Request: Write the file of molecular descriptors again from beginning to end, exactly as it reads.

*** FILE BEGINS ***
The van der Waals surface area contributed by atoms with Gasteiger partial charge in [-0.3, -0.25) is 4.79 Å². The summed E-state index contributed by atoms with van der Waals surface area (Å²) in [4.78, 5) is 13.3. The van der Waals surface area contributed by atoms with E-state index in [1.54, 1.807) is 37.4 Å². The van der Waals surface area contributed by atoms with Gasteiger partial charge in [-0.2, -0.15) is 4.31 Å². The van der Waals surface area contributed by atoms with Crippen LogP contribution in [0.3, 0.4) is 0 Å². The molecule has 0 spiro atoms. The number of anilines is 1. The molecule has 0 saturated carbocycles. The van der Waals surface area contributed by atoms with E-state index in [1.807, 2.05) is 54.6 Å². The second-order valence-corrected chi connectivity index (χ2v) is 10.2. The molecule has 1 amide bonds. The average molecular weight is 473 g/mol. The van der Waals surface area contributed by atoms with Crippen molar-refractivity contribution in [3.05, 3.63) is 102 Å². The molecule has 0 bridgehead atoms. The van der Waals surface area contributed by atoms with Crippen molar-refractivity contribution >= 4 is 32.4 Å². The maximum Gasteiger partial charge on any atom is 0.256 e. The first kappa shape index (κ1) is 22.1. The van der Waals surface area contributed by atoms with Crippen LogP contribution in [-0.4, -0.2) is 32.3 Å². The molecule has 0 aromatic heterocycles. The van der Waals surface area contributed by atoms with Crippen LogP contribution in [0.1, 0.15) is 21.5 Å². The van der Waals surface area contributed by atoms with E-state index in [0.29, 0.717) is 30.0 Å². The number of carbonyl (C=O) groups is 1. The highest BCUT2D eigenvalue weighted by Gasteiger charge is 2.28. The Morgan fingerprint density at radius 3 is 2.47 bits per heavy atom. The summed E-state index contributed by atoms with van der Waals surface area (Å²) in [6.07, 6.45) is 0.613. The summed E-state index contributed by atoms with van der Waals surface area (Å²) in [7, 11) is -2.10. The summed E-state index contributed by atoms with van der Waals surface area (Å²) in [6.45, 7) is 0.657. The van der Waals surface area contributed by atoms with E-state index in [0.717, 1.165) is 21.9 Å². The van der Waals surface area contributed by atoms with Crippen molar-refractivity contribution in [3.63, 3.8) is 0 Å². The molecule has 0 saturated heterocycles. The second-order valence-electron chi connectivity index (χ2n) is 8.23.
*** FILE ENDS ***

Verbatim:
The van der Waals surface area contributed by atoms with Gasteiger partial charge in [-0.3, -0.25) is 4.79 Å². The summed E-state index contributed by atoms with van der Waals surface area (Å²) in [4.78, 5) is 13.3. The van der Waals surface area contributed by atoms with E-state index in [1.54, 1.807) is 37.4 Å². The van der Waals surface area contributed by atoms with Gasteiger partial charge in [-0.2, -0.15) is 4.31 Å². The van der Waals surface area contributed by atoms with Crippen LogP contribution in [0.3, 0.4) is 0 Å². The molecule has 0 spiro atoms. The number of anilines is 1. The molecule has 0 saturated carbocycles. The van der Waals surface area contributed by atoms with E-state index in [1.807, 2.05) is 54.6 Å². The second-order valence-corrected chi connectivity index (χ2v) is 10.2. The molecule has 1 amide bonds. The average molecular weight is 473 g/mol. The van der Waals surface area contributed by atoms with Crippen molar-refractivity contribution in [3.05, 3.63) is 102 Å². The molecule has 0 bridgehead atoms. The van der Waals surface area contributed by atoms with Crippen molar-refractivity contribution >= 4 is 32.4 Å². The maximum Gasteiger partial charge on any atom is 0.256 e. The first kappa shape index (κ1) is 22.1. The van der Waals surface area contributed by atoms with Crippen LogP contribution in [-0.4, -0.2) is 32.3 Å². The molecule has 0 aromatic heterocycles. The van der Waals surface area contributed by atoms with Crippen LogP contribution in [0.1, 0.15) is 21.5 Å². The van der Waals surface area contributed by atoms with E-state index in [0.29, 0.717) is 30.0 Å². The number of carbonyl (C=O) groups is 1. The highest BCUT2D eigenvalue weighted by Gasteiger charge is 2.28. The Morgan fingerprint density at radius 3 is 2.47 bits per heavy atom. The summed E-state index contributed by atoms with van der Waals surface area (Å²) in [6.07, 6.45) is 0.613. The summed E-state index contributed by atoms with van der Waals surface area (Å²) in [7, 11) is -2.10. The summed E-state index contributed by atoms with van der Waals surface area (Å²) in [6.45, 7) is 0.657. The van der Waals surface area contributed by atoms with E-state index in [0.717, 1.165) is 21.9 Å². The van der Waals surface area contributed by atoms with Crippen molar-refractivity contribution in [3.63, 3.8) is 0 Å². The molecule has 0 saturated heterocycles. The second-order valence-electron chi connectivity index (χ2n) is 8.23.